Saudi Arabia: Mecca, the "View" on the Kaaba is a delight for luxury hotels - The360 Travel

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  • Saturday, December 14, 2019

    Saudi Arabia: Mecca, the "View" on the Kaaba is a delight for luxury hotels

    Saudi Arabia: Mecca, the "View" on the Kaaba is a delight for luxury hotels

    Luxury hotels with views of the Kaaba and "VIP" pilgrimage packages: the great pilgrimage of Muslims to Mecca attracts a wealthy clientele that does not skimp on the means, making the holy city the eldorado of a luxury religious tourism.


    Sparkling marble, precious woods, majestic chandeliers... all the standards of international luxury are respected in the high-end hotels of Mecca.

    But their main asset is elsewhere: "we have three prayer rooms overlooking the Kaaba", boasts a manager of one of these institutions.

    Sanctuary the holiest of Islam, the Kaaba is a cubic structure wrapped in a black cloth embroidered with gold, in the heart of the Great Mosque. It is to her that Muslims around the world turn during their five daily prayers.

    "Customers dream of seeing the Kaaba 24 hours a day," says the hotelier, while in a prayer room on the 29th floor, men are staring at this hajj sanctuary, the great pilgrimage to Mecca.

    Some 2.5 million faithful from all over the world are participating this year (August 9-14) in this religious gathering, one of the five pillars of Islam.

    "Architectural foil"

    Just as posh, another luxury establishment is a "place of pilgrimage" with a view of "the most sacred place of Islam."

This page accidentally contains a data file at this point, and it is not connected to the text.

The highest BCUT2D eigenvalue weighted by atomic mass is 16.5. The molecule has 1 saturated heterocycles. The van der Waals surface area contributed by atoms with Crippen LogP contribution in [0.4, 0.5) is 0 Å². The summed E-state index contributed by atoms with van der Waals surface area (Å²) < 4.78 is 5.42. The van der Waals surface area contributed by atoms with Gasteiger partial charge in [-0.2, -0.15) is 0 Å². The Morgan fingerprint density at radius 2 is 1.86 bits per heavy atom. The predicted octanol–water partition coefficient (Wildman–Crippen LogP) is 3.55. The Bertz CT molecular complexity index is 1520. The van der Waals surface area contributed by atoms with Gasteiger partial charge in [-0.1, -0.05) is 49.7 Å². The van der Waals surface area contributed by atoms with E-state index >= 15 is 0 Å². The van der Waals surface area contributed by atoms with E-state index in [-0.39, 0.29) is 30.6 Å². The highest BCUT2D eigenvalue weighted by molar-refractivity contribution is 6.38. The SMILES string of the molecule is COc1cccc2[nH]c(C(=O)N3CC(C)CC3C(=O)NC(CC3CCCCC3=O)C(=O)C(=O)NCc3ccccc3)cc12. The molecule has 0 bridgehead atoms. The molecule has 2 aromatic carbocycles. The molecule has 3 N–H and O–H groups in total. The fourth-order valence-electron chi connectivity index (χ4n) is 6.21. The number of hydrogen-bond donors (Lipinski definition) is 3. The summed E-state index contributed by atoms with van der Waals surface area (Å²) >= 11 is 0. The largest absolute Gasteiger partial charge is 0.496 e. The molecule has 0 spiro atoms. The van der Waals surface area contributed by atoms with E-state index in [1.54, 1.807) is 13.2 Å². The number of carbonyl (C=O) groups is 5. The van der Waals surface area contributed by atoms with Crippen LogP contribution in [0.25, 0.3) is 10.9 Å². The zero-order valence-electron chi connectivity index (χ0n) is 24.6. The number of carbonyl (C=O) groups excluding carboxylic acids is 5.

Other luxury hotels have been erected in recent years in skyscrapers near holy places, often with a "panoramic" view.

    All showed complete for the period of the hajj, but also a dozen days before and as much after. They are also for the 2020 hajj. The price of a room generally exceeds the 1000 dollars in high season.

    It is within or near a vast complex of skyscrapers called Abraj Al-Bait (Kaaba Towers), opened in 2012, that we find the most opulent hotels in Mecca.

    The complex is home to one of the tallest towers in the world, recognizable by its clock 35 times larger than Big Ben in London.

    Directed by the Binladin group (linked to the family of the founder of al-Qaeda), it was built on the site of the historic Othoman Ajyad fortress, the demolition of which had caused a diplomatic crisis between Saudi Arabia and Turkey.

    "It is estimated that 95% of the millennial buildings of the city had to be demolished to build this eruption of architectural foil," laments the scholar Ziauddin Sardar in his book "History of Mecca".

    Other projects were launched in holy places, such as the expansion of the Great Mosque to accommodate more followers.

    "Sacred Tourism"

    Many specialized tour operators offer "VIP" packages for an "exceptional pilgrimage", with "room overlooking the Kaaba", for several thousand dollars. "Some private travel agencies offer packages of up to $ 25,000," said a Saudi official.

    "The pilgrimage is more and more a phenomenon of sacred tourism including a set of services" turnkey", says the academic Luc Chantre, author of books on the contemporary history of Mecca.

    "The expansion of infrastructure in Mecca goes hand-in-hand with the parallel development of secular leisure activities such as shopping, cultural tourism or the development of natural spaces," says the academic.

    The kingdom, which has been closed until now, has made tourism one of the cornerstones of its 2030 reform program aimed at reducing its dependence on oil.

    He announced the launch of a project to transform fifty or so islands in the Red Sea into luxury resorts and the construction of an entertainment city in Riyadh.

    This country, which imposes strict social codes, is however considered by many as an unlikely tourist destination.

    Religious tourism, however, has good days ahead: Riyadh plans to attract 30 million pilgrims per year by 2030 for the hajj and the small pilgrimage (omra) that can take place at any time of the year. This tourism attracts billions of dollars annually.

    Pilgrims are not all in the same boat: thousands are crowded into crowded dormitories in precarious hygienic conditions.

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